Ph.D. Thesis

Substructure, Dynamics and Evolution in

Clusters of Galaxies

by Christina M. Bird

Under the supervision of Professor John M. Dickey

ABSTRACT

 
Most models for the formation of large scale structure imply that clusters of galaxies are currently forming. Because the Hubble time is on the order of a few dynamical timescales for clusters, there is some hope that their structure will retain signatures of their formation and initial conditions.
 
In order to objectively identify the different sorts of substructure which may exist in clusters of galaxies at the present time, I present a variety of statistical diagnostics which measure deviations of cluster galaxy velocities and positions form those expected in a relaxed system. These tests are applied to a database of rich clusters with at least 50 measured redshifts. Depending on the diagnostic considered, 30-70% of all well-studied clusters possess significant substructure. Only one system in the cluster database, A496, does not have any significant deviations from the structure expected for a relaxed, dynamically-evolved cluster.
 
Once the importance of substructure in any particular cluster has been assessed, a maximum likelihood technique is used to assign individual galaxies to their host subclusters.
 
These statistical techniques are applied to the study of central galaxy peculiar velocities. Formation models for central dominant galaxies require them to be preferentially located at the bottom of their cluster potential well. Without correcting for substructure, 50% of the cD-type systems in the cluster database have central galaxies which are displaced from their potential minimum (as defined by the cluster average velocity). These systems are much more likely to exhibit correlations between galaxy velocities and positions that clusters in which the central galaxy is at rest, providing evidence that substructure may be responsible for the high velocity offsets. If dynamical models which include subcluster assignments are used to determine the peculiar velocities, only 20% of the cD-type clusters have significant velocity offsets.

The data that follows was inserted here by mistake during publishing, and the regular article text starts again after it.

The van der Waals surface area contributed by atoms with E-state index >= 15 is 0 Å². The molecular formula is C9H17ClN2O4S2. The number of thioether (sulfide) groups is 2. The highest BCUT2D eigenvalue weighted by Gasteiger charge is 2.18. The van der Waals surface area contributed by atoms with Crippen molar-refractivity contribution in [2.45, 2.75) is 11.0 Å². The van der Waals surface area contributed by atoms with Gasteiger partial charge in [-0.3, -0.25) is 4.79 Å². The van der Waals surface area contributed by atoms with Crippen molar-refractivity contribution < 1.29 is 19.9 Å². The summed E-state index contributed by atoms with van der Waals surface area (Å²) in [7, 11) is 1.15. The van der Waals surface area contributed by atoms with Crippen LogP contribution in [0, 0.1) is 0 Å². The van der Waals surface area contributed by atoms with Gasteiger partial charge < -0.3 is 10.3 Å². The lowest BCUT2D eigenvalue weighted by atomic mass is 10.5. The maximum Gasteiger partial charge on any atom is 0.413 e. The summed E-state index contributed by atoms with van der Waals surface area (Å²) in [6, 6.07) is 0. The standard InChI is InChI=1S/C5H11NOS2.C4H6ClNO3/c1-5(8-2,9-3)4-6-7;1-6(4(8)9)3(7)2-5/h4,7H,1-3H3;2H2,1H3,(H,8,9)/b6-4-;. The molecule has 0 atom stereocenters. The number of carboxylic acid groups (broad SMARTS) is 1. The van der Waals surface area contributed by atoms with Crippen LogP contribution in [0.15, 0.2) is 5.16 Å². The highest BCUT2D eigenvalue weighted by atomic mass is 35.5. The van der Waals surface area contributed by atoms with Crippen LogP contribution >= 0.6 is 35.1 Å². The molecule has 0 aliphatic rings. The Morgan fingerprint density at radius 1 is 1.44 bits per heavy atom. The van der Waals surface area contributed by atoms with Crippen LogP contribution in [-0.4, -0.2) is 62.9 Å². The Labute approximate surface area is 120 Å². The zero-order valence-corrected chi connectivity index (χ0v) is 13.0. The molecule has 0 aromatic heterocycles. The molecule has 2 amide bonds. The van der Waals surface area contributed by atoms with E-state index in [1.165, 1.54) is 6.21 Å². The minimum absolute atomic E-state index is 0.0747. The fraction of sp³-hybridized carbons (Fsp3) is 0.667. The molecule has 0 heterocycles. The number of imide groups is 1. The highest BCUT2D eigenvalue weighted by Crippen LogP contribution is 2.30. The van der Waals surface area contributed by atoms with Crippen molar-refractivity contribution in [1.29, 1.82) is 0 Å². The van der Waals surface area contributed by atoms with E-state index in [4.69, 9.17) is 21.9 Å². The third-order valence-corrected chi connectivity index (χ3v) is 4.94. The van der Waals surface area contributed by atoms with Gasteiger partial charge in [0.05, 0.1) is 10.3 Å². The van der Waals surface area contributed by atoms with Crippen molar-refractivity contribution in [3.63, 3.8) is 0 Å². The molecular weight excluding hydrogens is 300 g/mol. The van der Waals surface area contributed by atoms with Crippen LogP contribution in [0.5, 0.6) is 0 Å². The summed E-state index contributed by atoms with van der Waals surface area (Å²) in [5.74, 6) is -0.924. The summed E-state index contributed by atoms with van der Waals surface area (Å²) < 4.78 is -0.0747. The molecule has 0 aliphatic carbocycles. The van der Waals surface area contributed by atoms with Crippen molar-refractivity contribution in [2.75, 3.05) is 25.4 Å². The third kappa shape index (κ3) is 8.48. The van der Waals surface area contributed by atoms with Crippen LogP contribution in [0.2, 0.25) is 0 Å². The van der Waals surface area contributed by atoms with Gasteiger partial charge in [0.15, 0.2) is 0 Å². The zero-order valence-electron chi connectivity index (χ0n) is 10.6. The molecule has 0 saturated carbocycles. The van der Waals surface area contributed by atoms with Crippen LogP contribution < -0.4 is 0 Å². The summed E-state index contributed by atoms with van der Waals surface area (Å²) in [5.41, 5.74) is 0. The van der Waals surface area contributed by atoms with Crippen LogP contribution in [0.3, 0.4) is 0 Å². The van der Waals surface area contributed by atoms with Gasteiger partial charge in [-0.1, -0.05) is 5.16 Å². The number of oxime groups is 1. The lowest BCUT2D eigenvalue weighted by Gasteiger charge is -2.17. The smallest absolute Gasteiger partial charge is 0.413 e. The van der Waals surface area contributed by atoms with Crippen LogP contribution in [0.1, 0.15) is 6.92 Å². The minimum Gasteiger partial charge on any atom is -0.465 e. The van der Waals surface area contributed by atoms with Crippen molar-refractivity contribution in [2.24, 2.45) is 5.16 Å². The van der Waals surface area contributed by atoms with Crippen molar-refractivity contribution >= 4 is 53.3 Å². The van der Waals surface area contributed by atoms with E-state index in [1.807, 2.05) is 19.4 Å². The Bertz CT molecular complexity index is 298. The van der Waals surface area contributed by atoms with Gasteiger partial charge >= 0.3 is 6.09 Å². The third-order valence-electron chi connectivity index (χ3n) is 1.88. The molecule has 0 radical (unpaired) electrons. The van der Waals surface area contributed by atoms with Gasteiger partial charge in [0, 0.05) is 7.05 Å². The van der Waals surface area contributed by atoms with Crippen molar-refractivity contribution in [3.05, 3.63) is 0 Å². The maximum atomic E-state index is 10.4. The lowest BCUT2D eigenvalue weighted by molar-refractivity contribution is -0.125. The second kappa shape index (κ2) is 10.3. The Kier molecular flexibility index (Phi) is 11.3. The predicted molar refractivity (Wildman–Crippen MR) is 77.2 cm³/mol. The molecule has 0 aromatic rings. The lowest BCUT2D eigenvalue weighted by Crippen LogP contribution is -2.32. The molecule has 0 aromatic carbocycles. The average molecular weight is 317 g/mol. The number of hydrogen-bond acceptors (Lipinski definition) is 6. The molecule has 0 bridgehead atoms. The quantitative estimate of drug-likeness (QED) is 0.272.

Master's Thesis

Dark Matter and Dynamics in the Hercules Cluster

by Christina M. Bird

Under the supervision of Professor John M. Dickey

ABSTRACT

We present new 21-cm observations of fain (15.7 <mpg < 16.5) spiral galaxies in the Abell cluster 2151. These results, when combines with the large body of velocities available i n the literature for Hercules, permit us to study the dynamics throughout the cluster core, out to a projected radius of 1.8 Mpc/h. We calculate the dynamical mass of Hercules using 3 different but related methods. Two versions of the virial theorem, each describing slightly different distributions of the gravitating matter (whether luminous or dark) has been performed: the luminosity-weighted virial theorem assumes that the majority of the gravitational potential is contributed by the galaxies themselves; and the number-weighted virial theorem considers the galaxies as test particles for an underlying mass distribution (with scale lengths for the gravitational potential determined from the galaxy distribution); and the projected mass estimator, which is more stable that the virial theorem to statistical uncertainties in the three dimensional distribution of the galaxies, but still presumes that they are effective tracers of the mass.
 
We investigate the importance of subclustering in A2151 using the statistical test of Dressler and Shectman (1988). We also study the effects of the detected substructure on the dynamical mass determination. The highly clumpy distribution of galaxies (in both physical and velocity space) is interpreted as a sign that the galaxies in the cluster have not reached dynamical equilibrium in the gravitational potential, which means that the virial theorem mass estimate (or any mass determined under the assumption of dynamical equilibrium) is prone to significant errors. To estimate these, we perform the same analysis on the Virgo Cluster, and compare our results to the more-accurate mass models of Hoffman and Salpeter (1982) and Tully and Shaya (1984). This test shows that the substructure introduces a 20-30% error in the uncorrected dynamical mass determination. Finally we us the 21-cm line widths to estimate the minimum total mass in the cluster which is contained within the HI radii of the cluster galaxies. This number may be compared with the dynamical mass and used to separate the contribution of dark matter inside and outside the HI envelopes of galaxies. The projected mass estimator of the cluster, in conjunction with the line widths, is also used to study the fraction of DM which cannot be associated with individual galaxies.